FAA Orders Inspection Of 1,000 Boeing Jets With Potentially Faulty Tail Fins

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The Federal Aviation Administration (FAA) has ordered that more than 1,000 Boeing 737 passenger jets be examined, prompted by reports that improperly installed parts could cause the aircraft to lose control.

The airworthiness directive was issued early Monday, and calls for airlines to replace some of the pins used in the tails of the planes, according to NBC.

The protective surface coating that attaches the pins to the horizontal rear spar — the fin on the tail of the aircraft that is parallel to the ground — may have been incorrectly applied. If those pins fail, the attachment of the fin to the fuselage would weaken, and the pilot could lose control.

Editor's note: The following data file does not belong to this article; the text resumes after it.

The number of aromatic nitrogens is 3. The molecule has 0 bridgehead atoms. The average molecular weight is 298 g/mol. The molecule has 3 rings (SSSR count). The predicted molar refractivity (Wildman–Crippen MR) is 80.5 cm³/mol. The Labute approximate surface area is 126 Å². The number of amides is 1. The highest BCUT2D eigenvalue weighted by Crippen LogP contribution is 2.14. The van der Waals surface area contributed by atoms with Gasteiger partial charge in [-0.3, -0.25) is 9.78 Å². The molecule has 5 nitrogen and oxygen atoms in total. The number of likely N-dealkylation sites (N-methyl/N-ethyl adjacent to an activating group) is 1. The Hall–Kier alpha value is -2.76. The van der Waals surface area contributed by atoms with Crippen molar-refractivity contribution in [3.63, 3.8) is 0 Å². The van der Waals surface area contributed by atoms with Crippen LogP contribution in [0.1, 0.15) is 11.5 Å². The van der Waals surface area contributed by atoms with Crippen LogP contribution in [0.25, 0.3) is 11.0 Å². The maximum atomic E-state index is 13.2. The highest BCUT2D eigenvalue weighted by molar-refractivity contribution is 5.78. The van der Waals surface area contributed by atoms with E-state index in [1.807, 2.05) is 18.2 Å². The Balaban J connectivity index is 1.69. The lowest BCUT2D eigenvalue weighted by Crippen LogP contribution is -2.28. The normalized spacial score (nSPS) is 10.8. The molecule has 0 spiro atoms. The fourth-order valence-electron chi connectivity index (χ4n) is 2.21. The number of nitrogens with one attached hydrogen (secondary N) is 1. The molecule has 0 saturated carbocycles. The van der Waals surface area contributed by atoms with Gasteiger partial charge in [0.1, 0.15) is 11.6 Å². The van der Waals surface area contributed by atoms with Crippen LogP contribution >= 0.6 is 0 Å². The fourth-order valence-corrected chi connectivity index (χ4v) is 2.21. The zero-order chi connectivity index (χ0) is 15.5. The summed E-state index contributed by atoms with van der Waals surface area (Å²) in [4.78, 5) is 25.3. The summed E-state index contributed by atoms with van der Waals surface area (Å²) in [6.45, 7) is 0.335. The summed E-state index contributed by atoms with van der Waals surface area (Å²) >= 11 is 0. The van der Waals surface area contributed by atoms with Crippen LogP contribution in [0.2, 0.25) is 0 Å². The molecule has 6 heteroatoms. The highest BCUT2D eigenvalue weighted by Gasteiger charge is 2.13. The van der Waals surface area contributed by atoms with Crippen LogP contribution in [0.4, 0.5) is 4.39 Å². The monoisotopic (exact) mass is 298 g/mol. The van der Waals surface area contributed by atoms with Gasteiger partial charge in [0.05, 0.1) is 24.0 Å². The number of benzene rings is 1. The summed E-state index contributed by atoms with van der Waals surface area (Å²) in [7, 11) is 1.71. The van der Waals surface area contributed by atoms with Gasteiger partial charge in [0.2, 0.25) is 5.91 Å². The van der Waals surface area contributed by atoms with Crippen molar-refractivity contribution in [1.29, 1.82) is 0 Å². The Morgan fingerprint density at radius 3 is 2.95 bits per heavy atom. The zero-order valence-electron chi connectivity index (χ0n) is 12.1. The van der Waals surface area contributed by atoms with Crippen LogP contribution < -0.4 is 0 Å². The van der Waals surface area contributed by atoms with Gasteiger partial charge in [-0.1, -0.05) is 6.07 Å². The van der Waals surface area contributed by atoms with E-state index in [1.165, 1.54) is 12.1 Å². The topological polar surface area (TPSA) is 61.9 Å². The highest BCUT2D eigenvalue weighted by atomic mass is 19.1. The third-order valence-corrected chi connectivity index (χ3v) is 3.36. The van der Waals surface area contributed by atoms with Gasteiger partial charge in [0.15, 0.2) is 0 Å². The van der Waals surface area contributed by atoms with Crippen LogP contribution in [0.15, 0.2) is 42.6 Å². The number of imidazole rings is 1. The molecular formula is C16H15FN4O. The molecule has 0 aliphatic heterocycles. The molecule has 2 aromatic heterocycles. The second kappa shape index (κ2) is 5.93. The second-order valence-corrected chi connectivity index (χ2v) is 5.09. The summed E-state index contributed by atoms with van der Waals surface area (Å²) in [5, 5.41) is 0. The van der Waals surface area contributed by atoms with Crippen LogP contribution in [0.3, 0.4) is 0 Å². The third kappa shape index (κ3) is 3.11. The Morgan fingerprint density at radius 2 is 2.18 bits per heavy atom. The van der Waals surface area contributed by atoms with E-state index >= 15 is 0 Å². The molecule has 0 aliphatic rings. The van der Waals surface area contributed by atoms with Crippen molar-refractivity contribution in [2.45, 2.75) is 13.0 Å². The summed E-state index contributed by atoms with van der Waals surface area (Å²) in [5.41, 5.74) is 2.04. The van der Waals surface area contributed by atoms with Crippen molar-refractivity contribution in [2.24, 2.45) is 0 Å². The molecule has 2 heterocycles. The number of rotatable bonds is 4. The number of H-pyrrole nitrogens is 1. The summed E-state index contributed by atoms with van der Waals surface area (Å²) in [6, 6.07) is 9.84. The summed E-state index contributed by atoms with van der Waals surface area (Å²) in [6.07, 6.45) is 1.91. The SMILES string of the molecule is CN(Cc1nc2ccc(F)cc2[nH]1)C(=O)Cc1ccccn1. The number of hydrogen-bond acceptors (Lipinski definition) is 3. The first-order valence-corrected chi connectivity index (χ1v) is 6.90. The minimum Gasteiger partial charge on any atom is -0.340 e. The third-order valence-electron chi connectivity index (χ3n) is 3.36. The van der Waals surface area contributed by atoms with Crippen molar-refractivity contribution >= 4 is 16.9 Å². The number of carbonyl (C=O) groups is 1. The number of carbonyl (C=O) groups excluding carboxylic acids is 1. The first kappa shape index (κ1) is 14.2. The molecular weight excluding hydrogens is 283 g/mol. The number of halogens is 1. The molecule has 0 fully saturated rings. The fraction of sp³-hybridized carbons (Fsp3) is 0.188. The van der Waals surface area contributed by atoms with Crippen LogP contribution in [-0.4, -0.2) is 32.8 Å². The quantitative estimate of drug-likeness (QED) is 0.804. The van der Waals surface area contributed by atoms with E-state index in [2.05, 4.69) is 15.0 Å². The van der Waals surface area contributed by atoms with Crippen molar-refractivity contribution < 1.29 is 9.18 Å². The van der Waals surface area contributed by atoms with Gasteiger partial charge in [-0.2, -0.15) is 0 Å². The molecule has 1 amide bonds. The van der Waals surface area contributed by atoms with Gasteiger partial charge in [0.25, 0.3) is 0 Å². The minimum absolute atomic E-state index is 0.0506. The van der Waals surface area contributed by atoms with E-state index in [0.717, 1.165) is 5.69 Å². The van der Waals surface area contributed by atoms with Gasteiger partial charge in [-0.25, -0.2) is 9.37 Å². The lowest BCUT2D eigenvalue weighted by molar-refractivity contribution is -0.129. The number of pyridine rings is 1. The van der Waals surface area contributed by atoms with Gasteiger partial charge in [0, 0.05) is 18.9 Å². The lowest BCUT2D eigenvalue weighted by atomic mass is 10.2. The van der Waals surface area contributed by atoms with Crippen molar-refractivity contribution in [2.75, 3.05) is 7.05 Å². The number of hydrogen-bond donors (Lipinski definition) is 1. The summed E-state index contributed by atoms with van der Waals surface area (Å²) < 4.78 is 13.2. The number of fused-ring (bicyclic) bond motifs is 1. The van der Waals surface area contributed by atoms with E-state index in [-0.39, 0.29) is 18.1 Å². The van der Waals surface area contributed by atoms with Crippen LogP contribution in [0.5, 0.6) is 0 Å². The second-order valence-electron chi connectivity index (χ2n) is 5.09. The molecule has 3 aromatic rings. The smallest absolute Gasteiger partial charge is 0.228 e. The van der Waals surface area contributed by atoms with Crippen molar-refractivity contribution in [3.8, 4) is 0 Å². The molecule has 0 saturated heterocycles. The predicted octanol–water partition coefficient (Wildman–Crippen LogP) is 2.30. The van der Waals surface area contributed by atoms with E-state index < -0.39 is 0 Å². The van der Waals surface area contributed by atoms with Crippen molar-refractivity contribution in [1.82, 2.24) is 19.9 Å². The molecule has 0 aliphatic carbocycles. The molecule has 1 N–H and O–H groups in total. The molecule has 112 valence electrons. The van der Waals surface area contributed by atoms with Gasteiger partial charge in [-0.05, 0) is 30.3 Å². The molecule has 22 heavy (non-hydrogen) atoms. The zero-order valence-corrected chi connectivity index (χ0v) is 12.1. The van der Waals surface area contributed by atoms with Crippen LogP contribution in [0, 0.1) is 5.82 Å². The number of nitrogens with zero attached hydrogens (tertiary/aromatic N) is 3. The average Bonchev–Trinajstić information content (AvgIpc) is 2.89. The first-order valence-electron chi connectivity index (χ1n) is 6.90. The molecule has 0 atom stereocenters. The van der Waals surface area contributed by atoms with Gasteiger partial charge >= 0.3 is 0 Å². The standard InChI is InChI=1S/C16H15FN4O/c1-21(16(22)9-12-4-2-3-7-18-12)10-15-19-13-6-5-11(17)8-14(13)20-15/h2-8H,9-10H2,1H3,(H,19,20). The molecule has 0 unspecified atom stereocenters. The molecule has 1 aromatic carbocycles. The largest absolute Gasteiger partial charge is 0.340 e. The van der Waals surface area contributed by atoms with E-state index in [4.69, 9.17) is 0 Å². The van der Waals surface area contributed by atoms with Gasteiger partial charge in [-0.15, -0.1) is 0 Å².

The directive takes effect May 20, and covers some 737,600, 737-700, 737-700C, 737-800, 737-900, and 737-900ER planes.

The FAA expects the mandated changes to cost $9,627 per plane (based on the price of labor and parts), about $10.1 million overall.



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